Updated by Gavin Phillips on May 30, 2017.
Have you ever been watching something on the TV or the computer, had to step out for a bit, but “a bit” soon turns into minutes, hours, maybe even days? You return to your screen only to see an image burned into the display and, no matter what you do, it just won’t go away. Sadly, it’s happened to me on a few occasions.
Why do images get burned into displays? Why can’t manufacturers just prevent LCDs and plasmas from doing that? And if it’s happening to you right now, what can you do to fix it? Fortunately, in most cases, you can minimize or erase image burn as long as it hasn’t been burning too long.
LCDs & Plasmas: A Primer
Back before flat-screens and crystal displays, most TVs and monitors featured CRT (cathode ray tube) technology. In CRTs, each individual pixel comprises a red, blue, and green phosphor component; depending on the intensity of each phosphor component, the pixel appears to the human eye as a unique color. When a particular still image remains for too long, the intensity of each phosphor component diminishes at an uneven rate, leaving behind a ghost image on screen. This is known as image burning.
But LCDs and plasma screens don’t work in the same way that CRTs do. Instead of using cathode ray tubes, LCDs use liquid crystal to display colors (hence liquid crystal display) and plasma displays use plasma, of course.
Plasma displays make use of plasma, a gaseous substance that contains a bunch of free-flowing ions. When the plasma isn’t in use, the particles in the plasma are uncharged and display nothing. However, when we introduce an electric current, the particles become excited and begin to collide into one another, releasing photons of light. The whole process is somewhat more complicated; you just need to know that plasmas utilize phosphor material (like CRTs) to translate those photons into images.
Unlike CRTs and plasmas, LCDs do not use any phosphor for image production. Instead, LCDs use a backlight of white which is then filtered using crystals to extract particular colors per pixel. Although LCDs don’t suffer from the same kind of burning as CRTs and plasmas, they do suffer from something similar: image persistence.
Why Do LCDs & Plasmas Burn?
Before we can fix burned images, we need to understand why these images burn in the first place. LCDs and plasmas don’t suffer from burn-in as seriously as CRTs do, but static images can leave an imprint on both displays if left alone for too long. So why do they burn?
First, let’s tackle plasma. Remember why CRTs burn? When a still image remains on screen for too long, the different phosphor components in each pixel wear out at different rates, leaving behind a ghost image. Plasmas can also suffer from phosphor deterioration. Plasma burning occurs when pixels on the screen become damaged due to long exposure; the phosphor loses its intensity and only shows the light that it was repeatedly fed: the still image.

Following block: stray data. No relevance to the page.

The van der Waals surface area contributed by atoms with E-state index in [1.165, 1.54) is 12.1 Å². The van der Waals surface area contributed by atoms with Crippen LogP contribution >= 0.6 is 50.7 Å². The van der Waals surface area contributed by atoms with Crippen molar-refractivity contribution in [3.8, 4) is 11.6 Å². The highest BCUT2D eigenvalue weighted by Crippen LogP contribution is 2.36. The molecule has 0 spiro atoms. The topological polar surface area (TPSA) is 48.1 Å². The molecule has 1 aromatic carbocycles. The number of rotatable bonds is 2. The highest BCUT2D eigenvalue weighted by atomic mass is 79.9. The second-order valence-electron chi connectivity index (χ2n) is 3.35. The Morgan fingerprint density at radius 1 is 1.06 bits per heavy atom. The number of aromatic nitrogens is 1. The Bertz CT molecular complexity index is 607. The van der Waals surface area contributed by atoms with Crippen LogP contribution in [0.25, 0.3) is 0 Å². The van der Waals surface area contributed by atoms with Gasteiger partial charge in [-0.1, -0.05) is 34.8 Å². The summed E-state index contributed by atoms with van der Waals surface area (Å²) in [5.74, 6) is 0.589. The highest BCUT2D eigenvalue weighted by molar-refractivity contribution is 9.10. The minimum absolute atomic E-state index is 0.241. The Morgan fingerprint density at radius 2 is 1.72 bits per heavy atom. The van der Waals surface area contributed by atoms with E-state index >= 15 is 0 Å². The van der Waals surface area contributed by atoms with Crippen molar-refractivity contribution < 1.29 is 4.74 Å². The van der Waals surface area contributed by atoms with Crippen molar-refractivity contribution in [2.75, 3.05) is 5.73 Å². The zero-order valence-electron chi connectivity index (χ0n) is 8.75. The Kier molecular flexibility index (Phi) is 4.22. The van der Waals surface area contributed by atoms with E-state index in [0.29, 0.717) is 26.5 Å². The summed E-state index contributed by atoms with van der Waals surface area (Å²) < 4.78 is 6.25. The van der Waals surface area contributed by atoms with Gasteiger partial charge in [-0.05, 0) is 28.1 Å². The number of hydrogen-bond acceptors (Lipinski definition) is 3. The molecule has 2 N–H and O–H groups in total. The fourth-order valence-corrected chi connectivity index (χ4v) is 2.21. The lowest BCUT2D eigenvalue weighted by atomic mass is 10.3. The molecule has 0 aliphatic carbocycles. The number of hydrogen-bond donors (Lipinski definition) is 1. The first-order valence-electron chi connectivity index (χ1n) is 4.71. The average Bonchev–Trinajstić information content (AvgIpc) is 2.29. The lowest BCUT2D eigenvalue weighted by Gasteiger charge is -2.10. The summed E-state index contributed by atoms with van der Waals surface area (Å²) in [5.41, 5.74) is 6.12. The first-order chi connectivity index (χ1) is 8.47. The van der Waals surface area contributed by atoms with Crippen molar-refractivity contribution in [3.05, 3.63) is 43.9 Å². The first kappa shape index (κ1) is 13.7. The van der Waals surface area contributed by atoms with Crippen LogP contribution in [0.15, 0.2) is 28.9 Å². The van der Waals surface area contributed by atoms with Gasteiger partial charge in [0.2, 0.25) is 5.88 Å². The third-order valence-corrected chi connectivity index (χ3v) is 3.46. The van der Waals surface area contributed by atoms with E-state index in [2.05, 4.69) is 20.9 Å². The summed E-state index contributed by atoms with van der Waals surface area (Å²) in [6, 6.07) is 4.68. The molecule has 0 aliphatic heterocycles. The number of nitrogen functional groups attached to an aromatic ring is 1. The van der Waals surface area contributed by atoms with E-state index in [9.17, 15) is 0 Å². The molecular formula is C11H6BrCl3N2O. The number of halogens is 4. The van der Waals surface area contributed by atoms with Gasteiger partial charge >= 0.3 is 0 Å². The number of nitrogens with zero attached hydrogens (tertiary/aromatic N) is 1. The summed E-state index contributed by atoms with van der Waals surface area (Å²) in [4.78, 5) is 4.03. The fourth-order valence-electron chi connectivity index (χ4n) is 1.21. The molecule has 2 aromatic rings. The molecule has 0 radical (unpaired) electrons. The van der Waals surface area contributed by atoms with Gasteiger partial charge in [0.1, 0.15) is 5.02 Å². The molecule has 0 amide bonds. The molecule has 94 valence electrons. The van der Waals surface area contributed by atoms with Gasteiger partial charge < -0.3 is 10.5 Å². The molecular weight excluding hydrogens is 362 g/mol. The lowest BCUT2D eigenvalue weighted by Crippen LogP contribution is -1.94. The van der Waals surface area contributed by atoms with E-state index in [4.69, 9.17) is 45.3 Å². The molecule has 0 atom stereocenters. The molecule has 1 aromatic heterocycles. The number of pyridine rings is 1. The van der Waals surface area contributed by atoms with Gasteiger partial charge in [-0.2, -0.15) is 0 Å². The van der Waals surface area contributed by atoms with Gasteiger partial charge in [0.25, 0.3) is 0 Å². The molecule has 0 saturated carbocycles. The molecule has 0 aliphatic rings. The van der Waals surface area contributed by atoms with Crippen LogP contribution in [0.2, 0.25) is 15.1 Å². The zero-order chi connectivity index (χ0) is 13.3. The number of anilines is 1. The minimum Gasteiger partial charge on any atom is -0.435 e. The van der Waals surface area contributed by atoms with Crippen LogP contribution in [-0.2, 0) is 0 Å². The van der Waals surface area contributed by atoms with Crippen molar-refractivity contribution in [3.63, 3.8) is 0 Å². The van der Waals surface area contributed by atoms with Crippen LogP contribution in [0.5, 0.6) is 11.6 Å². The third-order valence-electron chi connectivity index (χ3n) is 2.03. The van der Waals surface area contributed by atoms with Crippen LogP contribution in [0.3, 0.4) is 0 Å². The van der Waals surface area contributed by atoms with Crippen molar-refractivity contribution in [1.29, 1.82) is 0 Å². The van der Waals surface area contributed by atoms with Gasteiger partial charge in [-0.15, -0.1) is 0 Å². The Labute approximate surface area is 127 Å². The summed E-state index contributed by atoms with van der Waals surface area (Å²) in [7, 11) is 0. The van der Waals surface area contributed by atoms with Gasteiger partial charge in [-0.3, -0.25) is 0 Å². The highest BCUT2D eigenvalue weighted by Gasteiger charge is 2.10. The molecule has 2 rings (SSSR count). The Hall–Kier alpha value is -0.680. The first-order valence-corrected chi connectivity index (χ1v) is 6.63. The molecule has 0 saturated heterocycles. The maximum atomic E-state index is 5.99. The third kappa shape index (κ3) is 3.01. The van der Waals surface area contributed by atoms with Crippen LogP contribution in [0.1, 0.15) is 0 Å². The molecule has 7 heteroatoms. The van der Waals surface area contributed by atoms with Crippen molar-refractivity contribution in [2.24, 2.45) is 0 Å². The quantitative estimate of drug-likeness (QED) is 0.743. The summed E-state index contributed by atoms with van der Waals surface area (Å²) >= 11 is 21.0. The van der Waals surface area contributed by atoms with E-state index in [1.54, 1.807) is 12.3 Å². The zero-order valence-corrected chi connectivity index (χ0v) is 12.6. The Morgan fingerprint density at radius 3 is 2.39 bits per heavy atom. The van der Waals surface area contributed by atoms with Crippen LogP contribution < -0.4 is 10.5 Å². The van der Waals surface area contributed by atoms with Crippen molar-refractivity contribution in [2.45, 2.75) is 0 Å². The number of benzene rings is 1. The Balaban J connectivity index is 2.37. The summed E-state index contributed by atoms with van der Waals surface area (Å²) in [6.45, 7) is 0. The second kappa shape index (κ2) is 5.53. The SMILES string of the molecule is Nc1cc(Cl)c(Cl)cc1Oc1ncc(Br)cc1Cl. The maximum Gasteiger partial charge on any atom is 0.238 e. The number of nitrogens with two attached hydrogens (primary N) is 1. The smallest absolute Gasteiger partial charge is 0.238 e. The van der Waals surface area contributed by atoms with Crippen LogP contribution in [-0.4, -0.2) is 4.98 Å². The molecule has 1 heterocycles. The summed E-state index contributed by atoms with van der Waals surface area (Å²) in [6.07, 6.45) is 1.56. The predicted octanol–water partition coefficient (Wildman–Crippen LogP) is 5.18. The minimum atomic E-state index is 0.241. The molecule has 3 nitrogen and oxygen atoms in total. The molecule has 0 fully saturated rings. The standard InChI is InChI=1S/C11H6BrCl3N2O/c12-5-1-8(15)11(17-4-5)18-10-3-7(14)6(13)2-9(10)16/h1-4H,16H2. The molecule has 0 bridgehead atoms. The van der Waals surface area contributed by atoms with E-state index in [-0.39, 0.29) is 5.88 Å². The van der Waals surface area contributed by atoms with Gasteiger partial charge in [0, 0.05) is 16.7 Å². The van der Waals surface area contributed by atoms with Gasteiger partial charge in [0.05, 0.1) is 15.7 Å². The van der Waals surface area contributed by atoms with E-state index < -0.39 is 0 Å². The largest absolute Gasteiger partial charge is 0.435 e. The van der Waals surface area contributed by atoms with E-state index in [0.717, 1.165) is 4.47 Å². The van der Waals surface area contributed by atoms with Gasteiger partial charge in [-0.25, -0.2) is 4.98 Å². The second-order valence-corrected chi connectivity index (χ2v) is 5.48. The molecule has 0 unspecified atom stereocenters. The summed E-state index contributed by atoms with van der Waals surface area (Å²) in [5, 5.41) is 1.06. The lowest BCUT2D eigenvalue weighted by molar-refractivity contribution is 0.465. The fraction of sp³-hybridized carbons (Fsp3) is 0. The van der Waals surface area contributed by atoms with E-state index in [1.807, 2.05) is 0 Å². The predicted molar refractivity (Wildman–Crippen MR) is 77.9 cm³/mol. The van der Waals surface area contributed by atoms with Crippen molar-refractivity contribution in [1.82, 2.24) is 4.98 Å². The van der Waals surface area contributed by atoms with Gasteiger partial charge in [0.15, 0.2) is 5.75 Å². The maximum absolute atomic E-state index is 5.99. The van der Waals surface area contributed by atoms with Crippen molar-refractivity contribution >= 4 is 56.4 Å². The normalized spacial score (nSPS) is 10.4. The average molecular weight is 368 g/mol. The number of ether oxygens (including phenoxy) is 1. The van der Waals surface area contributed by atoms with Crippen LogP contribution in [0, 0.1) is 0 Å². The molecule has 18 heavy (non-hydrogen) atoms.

I mentioned that LCDs don’t technically suffer from burning, which is permanent. Instead, they suffer from image persistence, which is temporary. When a still image remains on screen for too long on an LCD, the crystals that display those colors “get stuck” in their spots. When the display tries to show a different color, the crystals want to stay in that spot so they don’t move enough, resulting in a color that’s slightly off from the intended color. That’s why you’ll see a ghost of the still image from before.
Fixing LCD & Plasma Screen Burn
There are some ways you can fix both plasma burning and LCD image persistence. However, depending on the length and severity of the image burning, some displays may be beyond repair, so keep that in mind and don’t get your hopes up too fast.
The best fix for screen burning is to prevent it in the first place. Don’t leave your screens paused or on a still image for too long. The actual time length required to burn an image into the screen differs from screen to screen, but my personal rule of thumb is that I’ll turn off my displays if I plan on being away for more than 15 minutes.
Another prevention method is to reduce screen contrast as much as you can. Most screens aren’t calibrated correctly, often putting too high of a setting for contrast and brightness.
Lower contrast means that the lighting across your screen is more even. This helps to keep burning out of your screen, especially for channel logos that sit in the corner while you watch your TV.
If you already have a burned screen, you can try turning on white static for 12 to 24 hours. The constant moving of white-and-black across your screen in random patterns can help remove the ghost image from your screen. Unfortunately, this won’t work for extreme cases. Some TVs will have a built-in pattern swiping option that basically accomplishes the same thing (by filling your screen with random patterns).
The best tool that I’ve found for fixing ghost images is JScreenFix. Though the original program design was to help fix monitors with dead pixels, they now have a JScreenFix Deluxe which uses advanced algorithms to repair burned screens and prolong plasma and LCD longevity. There is a free version available, but if you want to run the program for more than 20 minutes at a time, you’ll need to purchase a license for $25 USD.
For LCDs, since image persistence is temporary, you can just turn off your display for a few hours. If that doesn’t work, try the above recommendations.
Having an image burned into your LCD or plasma screen isn’t the end of the world. With a few simple tools and tricks, you may be able to wipe it out and restore it back to almost-new condition. However, the best way to avoid image burning is to prevent it altogether, so don’t leave still images on your screen for prolonged periods of time (as long as you can help it).